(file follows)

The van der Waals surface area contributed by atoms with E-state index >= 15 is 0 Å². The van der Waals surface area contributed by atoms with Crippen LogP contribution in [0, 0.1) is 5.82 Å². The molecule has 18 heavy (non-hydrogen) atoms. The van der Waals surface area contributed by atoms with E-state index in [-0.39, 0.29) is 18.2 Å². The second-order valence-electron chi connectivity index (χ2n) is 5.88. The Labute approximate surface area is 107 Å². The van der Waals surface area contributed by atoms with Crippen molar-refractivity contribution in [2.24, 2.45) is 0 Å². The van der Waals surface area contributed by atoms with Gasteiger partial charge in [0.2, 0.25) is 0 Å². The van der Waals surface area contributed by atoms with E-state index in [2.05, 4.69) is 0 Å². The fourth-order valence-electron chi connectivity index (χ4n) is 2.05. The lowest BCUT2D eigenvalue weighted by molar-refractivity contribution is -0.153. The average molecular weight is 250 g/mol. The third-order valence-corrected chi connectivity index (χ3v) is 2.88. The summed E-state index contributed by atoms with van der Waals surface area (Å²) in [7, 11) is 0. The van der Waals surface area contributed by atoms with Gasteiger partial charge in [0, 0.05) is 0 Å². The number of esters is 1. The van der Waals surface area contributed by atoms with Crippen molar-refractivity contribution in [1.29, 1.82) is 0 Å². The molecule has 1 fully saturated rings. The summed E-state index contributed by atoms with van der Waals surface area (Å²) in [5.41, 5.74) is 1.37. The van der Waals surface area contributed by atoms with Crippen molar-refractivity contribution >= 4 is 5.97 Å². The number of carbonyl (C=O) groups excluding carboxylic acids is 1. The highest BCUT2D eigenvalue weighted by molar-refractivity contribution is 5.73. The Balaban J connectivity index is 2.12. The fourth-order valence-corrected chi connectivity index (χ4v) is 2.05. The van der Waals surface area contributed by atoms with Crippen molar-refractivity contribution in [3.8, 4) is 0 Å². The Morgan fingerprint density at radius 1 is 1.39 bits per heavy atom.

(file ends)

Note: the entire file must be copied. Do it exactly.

The van der Waals surface area contributed by atoms with E-state index >= 15 is 0 Å². The van der Waals surface area contributed by atoms with Crippen LogP contribution in [0, 0.1) is 5.82 Å². The molecule has 18 heavy (non-hydrogen) atoms. The van der Waals surface area contributed by atoms with E-state index in [-0.39, 0.29) is 18.2 Å². The second-order valence-electron chi connectivity index (χ2n) is 5.88. The Labute approximate surface area is 107 Å². The van der Waals surface area contributed by atoms with Crippen molar-refractivity contribution in [2.24, 2.45) is 0 Å². The van der Waals surface area contributed by atoms with Gasteiger partial charge in [0.2, 0.25) is 0 Å². The van der Waals surface area contributed by atoms with E-state index in [2.05, 4.69) is 0 Å². The fourth-order valence-electron chi connectivity index (χ4n) is 2.05. The lowest BCUT2D eigenvalue weighted by molar-refractivity contribution is -0.153. The average molecular weight is 250 g/mol. The third-order valence-corrected chi connectivity index (χ3v) is 2.88. The summed E-state index contributed by atoms with van der Waals surface area (Å²) in [7, 11) is 0. The van der Waals surface area contributed by atoms with Gasteiger partial charge in [0, 0.05) is 0 Å². The number of esters is 1. The van der Waals surface area contributed by atoms with Crippen molar-refractivity contribution in [1.29, 1.82) is 0 Å². The molecule has 1 fully saturated rings. The summed E-state index contributed by atoms with van der Waals surface area (Å²) in [5.41, 5.74) is 1.37. The van der Waals surface area contributed by atoms with Crippen molar-refractivity contribution >= 4 is 5.97 Å². The number of carbonyl (C=O) groups excluding carboxylic acids is 1. The highest BCUT2D eigenvalue weighted by molar-refractivity contribution is 5.73. The Balaban J connectivity index is 2.12. The fourth-order valence-corrected chi connectivity index (χ4v) is 2.05. The van der Waals surface area contributed by atoms with Crippen molar-refractivity contribution in [3.8, 4) is 0 Å². The Morgan fingerprint density at radius 1 is 1.39 bits per heavy atom.